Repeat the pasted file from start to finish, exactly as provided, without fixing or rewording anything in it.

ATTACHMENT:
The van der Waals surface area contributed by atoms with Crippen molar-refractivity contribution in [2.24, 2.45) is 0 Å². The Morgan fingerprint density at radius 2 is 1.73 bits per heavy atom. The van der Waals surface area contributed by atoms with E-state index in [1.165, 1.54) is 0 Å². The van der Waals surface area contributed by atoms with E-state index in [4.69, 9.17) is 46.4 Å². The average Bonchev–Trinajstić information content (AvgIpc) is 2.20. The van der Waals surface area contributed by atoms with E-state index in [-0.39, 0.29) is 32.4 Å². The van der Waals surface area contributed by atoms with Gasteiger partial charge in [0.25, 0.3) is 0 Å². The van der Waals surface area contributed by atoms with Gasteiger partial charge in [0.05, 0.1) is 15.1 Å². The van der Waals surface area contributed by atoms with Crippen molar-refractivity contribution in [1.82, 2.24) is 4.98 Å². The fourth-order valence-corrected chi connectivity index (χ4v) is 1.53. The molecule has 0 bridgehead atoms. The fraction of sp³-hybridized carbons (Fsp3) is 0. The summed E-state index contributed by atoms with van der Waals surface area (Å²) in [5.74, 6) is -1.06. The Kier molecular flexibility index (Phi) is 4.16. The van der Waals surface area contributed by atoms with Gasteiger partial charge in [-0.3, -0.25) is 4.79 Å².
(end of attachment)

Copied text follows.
The van der Waals surface area contributed by atoms with Crippen molar-refractivity contribution in [2.24, 2.45) is 0 Å². The Morgan fingerprint density at radius 2 is 1.73 bits per heavy atom. The van der Waals surface area contributed by atoms with E-state index in [1.165, 1.54) is 0 Å². The van der Waals surface area contributed by atoms with E-state index in [4.69, 9.17) is 46.4 Å². The average Bonchev–Trinajstić information content (AvgIpc) is 2.20. The van der Waals surface area contributed by atoms with E-state index in [-0.39, 0.29) is 32.4 Å². The van der Waals surface area contributed by atoms with Gasteiger partial charge in [0.25, 0.3) is 0 Å². The van der Waals surface area contributed by atoms with Gasteiger partial charge in [0.05, 0.1) is 15.1 Å². The van der Waals surface area contributed by atoms with Crippen molar-refractivity contribution in [1.82, 2.24) is 4.98 Å². The fourth-order valence-corrected chi connectivity index (χ4v) is 1.53. The molecule has 0 bridgehead atoms. The fraction of sp³-hybridized carbons (Fsp3) is 0. The summed E-state index contributed by atoms with van der Waals surface area (Å²) in [5.74, 6) is -1.06. The Kier molecular flexibility index (Phi) is 4.16. The van der Waals surface area contributed by atoms with Gasteiger partial charge in [-0.3, -0.25) is 4.79 Å².